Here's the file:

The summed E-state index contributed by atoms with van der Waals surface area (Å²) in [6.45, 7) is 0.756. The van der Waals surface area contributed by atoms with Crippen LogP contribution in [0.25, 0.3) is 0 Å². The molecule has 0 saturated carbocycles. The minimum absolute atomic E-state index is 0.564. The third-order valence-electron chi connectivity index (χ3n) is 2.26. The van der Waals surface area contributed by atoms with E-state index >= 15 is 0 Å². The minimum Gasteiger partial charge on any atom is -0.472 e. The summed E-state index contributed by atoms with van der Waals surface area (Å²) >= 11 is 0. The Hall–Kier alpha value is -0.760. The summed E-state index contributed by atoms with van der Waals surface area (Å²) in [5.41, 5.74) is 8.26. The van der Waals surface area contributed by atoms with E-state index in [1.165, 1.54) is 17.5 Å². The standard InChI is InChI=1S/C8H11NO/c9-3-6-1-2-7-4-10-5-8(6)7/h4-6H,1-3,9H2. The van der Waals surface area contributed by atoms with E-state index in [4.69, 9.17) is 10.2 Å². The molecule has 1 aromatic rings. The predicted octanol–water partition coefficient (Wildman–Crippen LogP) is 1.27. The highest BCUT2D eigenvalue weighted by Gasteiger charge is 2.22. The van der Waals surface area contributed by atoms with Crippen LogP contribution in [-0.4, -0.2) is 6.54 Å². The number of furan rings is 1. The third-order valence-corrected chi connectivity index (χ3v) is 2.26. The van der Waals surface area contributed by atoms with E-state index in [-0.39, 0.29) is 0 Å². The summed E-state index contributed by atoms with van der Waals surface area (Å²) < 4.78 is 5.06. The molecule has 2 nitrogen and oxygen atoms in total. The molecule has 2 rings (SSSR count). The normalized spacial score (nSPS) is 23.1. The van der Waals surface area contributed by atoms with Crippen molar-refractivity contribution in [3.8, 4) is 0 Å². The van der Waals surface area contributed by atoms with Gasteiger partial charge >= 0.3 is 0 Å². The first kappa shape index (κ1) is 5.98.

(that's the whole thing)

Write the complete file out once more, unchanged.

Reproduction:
The summed E-state index contributed by atoms with van der Waals surface area (Å²) in [6.45, 7) is 0.756. The van der Waals surface area contributed by atoms with Crippen LogP contribution in [0.25, 0.3) is 0 Å². The molecule has 0 saturated carbocycles. The minimum absolute atomic E-state index is 0.564. The third-order valence-electron chi connectivity index (χ3n) is 2.26. The van der Waals surface area contributed by atoms with E-state index >= 15 is 0 Å². The minimum Gasteiger partial charge on any atom is -0.472 e. The summed E-state index contributed by atoms with van der Waals surface area (Å²) >= 11 is 0. The Hall–Kier alpha value is -0.760. The summed E-state index contributed by atoms with van der Waals surface area (Å²) in [5.41, 5.74) is 8.26. The van der Waals surface area contributed by atoms with E-state index in [1.165, 1.54) is 17.5 Å². The standard InChI is InChI=1S/C8H11NO/c9-3-6-1-2-7-4-10-5-8(6)7/h4-6H,1-3,9H2. The van der Waals surface area contributed by atoms with E-state index in [4.69, 9.17) is 10.2 Å². The molecule has 1 aromatic rings. The predicted octanol–water partition coefficient (Wildman–Crippen LogP) is 1.27. The highest BCUT2D eigenvalue weighted by Gasteiger charge is 2.22. The van der Waals surface area contributed by atoms with Crippen LogP contribution in [-0.4, -0.2) is 6.54 Å². The number of furan rings is 1. The third-order valence-corrected chi connectivity index (χ3v) is 2.26. The van der Waals surface area contributed by atoms with E-state index in [-0.39, 0.29) is 0 Å². The summed E-state index contributed by atoms with van der Waals surface area (Å²) < 4.78 is 5.06. The molecule has 2 nitrogen and oxygen atoms in total. The molecule has 2 rings (SSSR count). The normalized spacial score (nSPS) is 23.1. The van der Waals surface area contributed by atoms with Crippen molar-refractivity contribution in [3.8, 4) is 0 Å². The van der Waals surface area contributed by atoms with Gasteiger partial charge >= 0.3 is 0 Å². The first kappa shape index (κ1) is 5.98.